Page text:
refrigerator, food, hunger

I had a moment of weakness.

I’m ashamed to say that I cheated. And it wasn’t just a little bit. I cheated bad. Yeah, I feel horrible about it, mostly because I know there’s no way I can take it back. I wish I could. I really wish I could.

I was just about two-thirds of the way through food month in [the 7 project]. The biggest part of my new diet was a breakfast that reminded me of my time in Africa, and a rice-and-beans lunch that reminded me of Haiti. For the most part, these eating times had become sweet times of remembering special people and praying for them as I ate.

Then it happened.

The weekend came, and so did a whole bunch of important ‘stuff’ that I needed to get done. I got right to it shortly after rolling out of bed at something like 9 or 10 o’clock. And since I didn’t have any eggs ready, I skipped breakfast. Then it started rolling around to lunchtime. My stomach starts to rumble. I know I need to stop to eat, but it’ll have to be quick if I’m going to do everything that I need to get done.

Dangit! I didn’t have any rice and beans ready yet either. If I was going to stick to the plan, then I’d have to cook some… and that would take a little while.

So I broke down and just grabbed something to eat. I don’t even remember what the first thing I grabbed was, but I do remember that it was easy. Pretty much open the door to the fridge or pantry, scan the dozens of options available to me, and grab the one thing that seems most appealing at the moment.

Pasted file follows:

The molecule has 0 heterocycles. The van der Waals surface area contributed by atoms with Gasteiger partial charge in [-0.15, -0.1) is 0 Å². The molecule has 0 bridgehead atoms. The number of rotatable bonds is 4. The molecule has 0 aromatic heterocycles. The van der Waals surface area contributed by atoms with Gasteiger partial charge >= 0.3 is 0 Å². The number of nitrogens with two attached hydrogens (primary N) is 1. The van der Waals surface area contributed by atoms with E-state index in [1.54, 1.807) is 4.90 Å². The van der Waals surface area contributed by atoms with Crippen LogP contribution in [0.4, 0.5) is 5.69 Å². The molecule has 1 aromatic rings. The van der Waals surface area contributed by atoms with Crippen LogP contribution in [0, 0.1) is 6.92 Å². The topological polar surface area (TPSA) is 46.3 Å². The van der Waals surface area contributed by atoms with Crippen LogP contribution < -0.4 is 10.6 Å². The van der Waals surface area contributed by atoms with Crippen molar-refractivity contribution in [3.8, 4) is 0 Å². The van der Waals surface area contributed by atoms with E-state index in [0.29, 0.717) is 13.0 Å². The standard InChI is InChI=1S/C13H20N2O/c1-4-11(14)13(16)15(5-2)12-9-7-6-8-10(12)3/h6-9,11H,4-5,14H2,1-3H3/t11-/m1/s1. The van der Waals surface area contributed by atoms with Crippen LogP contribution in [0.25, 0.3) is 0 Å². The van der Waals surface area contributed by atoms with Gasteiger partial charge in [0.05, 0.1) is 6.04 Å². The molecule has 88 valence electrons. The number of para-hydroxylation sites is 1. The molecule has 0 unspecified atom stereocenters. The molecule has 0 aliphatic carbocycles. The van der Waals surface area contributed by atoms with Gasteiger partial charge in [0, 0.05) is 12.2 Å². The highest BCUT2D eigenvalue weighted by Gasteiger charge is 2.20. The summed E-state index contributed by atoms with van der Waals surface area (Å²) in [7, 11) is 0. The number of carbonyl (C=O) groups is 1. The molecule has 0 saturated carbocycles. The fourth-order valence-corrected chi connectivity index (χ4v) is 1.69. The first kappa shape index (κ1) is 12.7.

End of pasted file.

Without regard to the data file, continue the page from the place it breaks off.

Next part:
I ate, and I got back to my ‘important’ tasks.

But that incident snowballed into an entire weekend of eating ‘off-plan’. With so much to do, I just never had the time to stop and focus on food. Then it hits me…

Food isn’t a priority for me.

That statement lingered with me. I couldn’t stop thinking about how convenient it is for me to eat (nearly anything I want) when I want. I don’t know that I felt guilty for being in that place, but it did become very clear to me how fortunate and blessed I am to not have to worry about food.

Several days later, I’m still thinking about this reality with my situation when an IM chat notification pops for me. It’s a friend of mine from one of the third-world countries that I’ve visited. While asking him how things are going for him, he tells me (I believe very hesitantly) that he hasn’t eaten in over two days now.

Two days?

Yep, two days.

It doesn’t matter how much I try to willingly limit what I eat, I may not ever realize what real hunger is like. Food just isn’t a priority for me. But I know many who have no other priorities when they wake up every morning.

I’m still not sure what to do with this one.

[the 7 project] at an experimental mutiny against excess

how cheating taught me about [real] hunger

by Dan King time to read: 3 min